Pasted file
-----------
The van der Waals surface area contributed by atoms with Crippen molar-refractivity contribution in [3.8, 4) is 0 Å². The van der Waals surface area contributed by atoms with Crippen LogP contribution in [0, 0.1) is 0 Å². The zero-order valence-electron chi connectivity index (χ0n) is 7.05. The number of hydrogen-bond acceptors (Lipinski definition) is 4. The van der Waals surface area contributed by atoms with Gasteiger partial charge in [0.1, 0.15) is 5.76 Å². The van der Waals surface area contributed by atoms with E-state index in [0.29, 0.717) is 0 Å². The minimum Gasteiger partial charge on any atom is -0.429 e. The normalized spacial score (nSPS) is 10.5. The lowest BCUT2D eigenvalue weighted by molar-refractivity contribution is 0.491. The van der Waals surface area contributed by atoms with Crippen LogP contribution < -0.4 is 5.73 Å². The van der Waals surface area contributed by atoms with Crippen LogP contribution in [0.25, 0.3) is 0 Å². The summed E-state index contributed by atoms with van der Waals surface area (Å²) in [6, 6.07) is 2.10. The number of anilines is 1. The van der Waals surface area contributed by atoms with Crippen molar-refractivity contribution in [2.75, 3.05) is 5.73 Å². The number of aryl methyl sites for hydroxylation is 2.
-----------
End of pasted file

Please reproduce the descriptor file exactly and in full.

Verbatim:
The van der Waals surface area contributed by atoms with Crippen molar-refractivity contribution in [3.8, 4) is 0 Å². The van der Waals surface area contributed by atoms with Crippen LogP contribution in [0, 0.1) is 0 Å². The zero-order valence-electron chi connectivity index (χ0n) is 7.05. The number of hydrogen-bond acceptors (Lipinski definition) is 4. The van der Waals surface area contributed by atoms with Gasteiger partial charge in [0.1, 0.15) is 5.76 Å². The van der Waals surface area contributed by atoms with E-state index in [0.29, 0.717) is 0 Å². The minimum Gasteiger partial charge on any atom is -0.429 e. The normalized spacial score (nSPS) is 10.5. The lowest BCUT2D eigenvalue weighted by molar-refractivity contribution is 0.491. The van der Waals surface area contributed by atoms with Crippen LogP contribution < -0.4 is 5.73 Å². The van der Waals surface area contributed by atoms with Crippen LogP contribution in [0.25, 0.3) is 0 Å². The summed E-state index contributed by atoms with van der Waals surface area (Å²) in [6, 6.07) is 2.10. The number of anilines is 1. The van der Waals surface area contributed by atoms with Crippen molar-refractivity contribution in [2.75, 3.05) is 5.73 Å². The number of aryl methyl sites for hydroxylation is 2.